Vettel: Aston Martin "miles away" in Jeddah after surprise Q1 exit

Sebastian Vettel was surprised by his struggles in Jeddah Formula 1 qualifying on Saturday, believing his Aston Martin isn't “a good match” to the Saudi track after his Q1 exit.

Vettel: Aston Martin "miles away" in Jeddah after surprise Q1 exit

Vettel finished a lowly 17th in qualifying for the Saudi Arabian Grand Prix, only beating team-mate Lance Stroll and the Haas cars to leave Aston Martin as the second-slowest team.

Vettel sounded disappointed over team radio when his engineer confirmed he had only finished 17th, lapping over two-tenths of a second shy of a Q2 berth.

Aston Martin had also featured towards the lower end of the practice session results, but Vettel was surprised by its struggles as nothing had changed on the AMR21 car since Qatar where he reached Q3.

He put Aston Martin’s weaknesses down to tyre preparation, a challenge several teams have struggled with this weekend, and the fast Jeddah street track not suiting his car.

“It’s the same car, so I think we are just not a good match to this track,” Vettel said.

“I struggled a bit to get the tyres to work, but I think so did everybody. So it's not efficient, I guess, around here, and doesn't play to our strengths.

“The laps feel good. The balance, once we get it, is OK, but we are miles away, and then you look at the onboard from the others.

"There’s no secrets, they are just faster.”

Sebastian Vettel, Aston Martin AMR21

Sebastian Vettel, Aston Martin AMR21

Photo by: Andy Hone / Motorsport Images

Vettel was caught up in a traffic jam towards the end of Q1 as a number of cars bunched towards Turn 27 ahead of their flying laps. The backing-up was sparked by Valtteri Bottas, who was running slowly due to an engine misfire before he ultimately got back to the pits.

“[There were] too many cars in the same spot of the track and cars not able to queue,” Vettel said.

“Some of them [were] passing. It doesn't matter.

“But in the end, it was two Alpines that passed and everything started to be a mess. You run out of track and there's a car coming from behind and at that point is carnage.

“I was happy that I got the lap. Nikita [Mazepin] behind me was side-by-side down the main straight and he aborted, so it could have been me the other way around and you don't even get the final shot."

shares
comments

Related video

Perez: New Saudi F1 circuit is unnecessarily dangerous
Previous article

Perez: New Saudi F1 circuit is unnecessarily dangerous

Next article

Live: F1 Saudi Arabian GP commentary and updates

Live: F1 Saudi Arabian GP commentary and updates
Load comments
Unpacking the technical changes behind F1 2022's rules shakeup Plus

Unpacking the technical changes behind F1 2022's rules shakeup

Formula 1 cars will look very different this year as the long-awaited fresh rules finally arrive with the stated aim of improving its quality of racing. Autosport breaks down what the return of 'ground effect' aerodynamics - and a flurry of other changes besides - means for the teams, and what fans can expect

Formula 1
Jan 21, 2022
Why new era F1 is still dogged by its old world problems Plus

Why new era F1 is still dogged by its old world problems

OPINION: The 2022 Formula 1 season is just weeks away from getting underway. But instead of focusing on what is to come, the attention still remains on what has been – not least the Abu Dhabi title decider controversy. That, plus other key talking points, must be resolved to allow the series to warmly welcome in its new era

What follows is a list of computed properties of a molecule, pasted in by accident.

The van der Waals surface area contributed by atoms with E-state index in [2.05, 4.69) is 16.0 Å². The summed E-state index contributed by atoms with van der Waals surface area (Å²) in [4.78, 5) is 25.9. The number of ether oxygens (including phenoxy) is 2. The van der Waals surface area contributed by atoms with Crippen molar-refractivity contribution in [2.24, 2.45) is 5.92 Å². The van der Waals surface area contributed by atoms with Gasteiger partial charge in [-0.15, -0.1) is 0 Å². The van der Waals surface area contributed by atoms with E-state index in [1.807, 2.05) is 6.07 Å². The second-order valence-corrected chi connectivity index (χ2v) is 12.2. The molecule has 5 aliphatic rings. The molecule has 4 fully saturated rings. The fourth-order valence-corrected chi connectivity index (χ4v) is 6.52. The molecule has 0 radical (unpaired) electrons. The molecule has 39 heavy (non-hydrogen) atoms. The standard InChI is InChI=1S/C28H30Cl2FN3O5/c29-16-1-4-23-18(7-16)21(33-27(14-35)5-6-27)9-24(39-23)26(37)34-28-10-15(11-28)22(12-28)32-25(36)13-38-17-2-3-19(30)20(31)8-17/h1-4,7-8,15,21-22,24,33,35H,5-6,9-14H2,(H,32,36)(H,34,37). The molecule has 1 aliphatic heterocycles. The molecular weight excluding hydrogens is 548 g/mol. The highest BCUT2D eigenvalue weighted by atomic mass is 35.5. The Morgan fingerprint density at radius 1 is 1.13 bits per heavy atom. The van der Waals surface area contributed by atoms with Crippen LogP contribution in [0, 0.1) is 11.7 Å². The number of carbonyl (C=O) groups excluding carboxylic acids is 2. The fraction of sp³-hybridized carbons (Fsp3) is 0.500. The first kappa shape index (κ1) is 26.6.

Formula 1
Jan 20, 2022
The Schumacher trait that will give Haas hope in F1 2022 Plus

The Schumacher trait that will give Haas hope in F1 2022

Mick Schumacher’s knack of improving during his second season in a championship was a trademark of his junior formula career, so his progress during his rookie Formula 1 campaign with Haas was encouraging. His target now will be to turn that improvement into results as the team hopes to reap the rewards of sacrificing development in 2021

Formula 1
Jan 19, 2022
The “glorified taxi” driver central to F1’s continued safety push Plus

The “glorified taxi” driver central to F1’s continued safety push

As the driver of Formula 1’s medical car, Alan van der Merwe’s job is to wait – and hope his skills aren’t needed. JAMES NEWBOLD hears from F1’s lesser-known stalwarts

Formula 1
Jan 15, 2022
When BMW added F1 'rocket fuel' to ignite Brabham's 1983 title push Plus

When BMW added F1 'rocket fuel' to ignite Brabham's 1983 title push

There was an ace up the sleeve during the 1983 F1 title-winning season of Nelson Piquet and Brabham. It made a frontrunning car invincible for the last three races to see off Renault's Alain Prost and secure the combination's second world title in three years

Formula 1
Jan 13, 2022
How “abysmal” reliability blunted Brabham’s first winner Plus

How “abysmal” reliability blunted Brabham’s first winner

Brabham’s first world championship race-winning car was held back by unreliable Climax engines – or so its creators believed, as STUART CODLING explains

Formula 1
Jan 10, 2022
The steps Norris took to reach a new level in F1 2021 Plus

The steps Norris took to reach a new level in F1 2021

Lando Norris came of age as a grand prix driver in 2021. McLaren’s young ace is no longer an apprentice or a quietly capable number two – he’s proved himself a potential winner in the top flight and, as STUART CODLING finds out, he’s ready to stake his claim to greatness…

Formula 1
Jan 9, 2022
The original F1 maestro who set the bar for Schumacher and Hamilton Plus

The original F1 maestro who set the bar for Schumacher and Hamilton

Juan Manuel Fangio, peerless on track and charming off it, established the gold standard of grand prix greatness. NIGEL ROEBUCK recalls a remarkable champion

Formula 1
Jan 8, 2022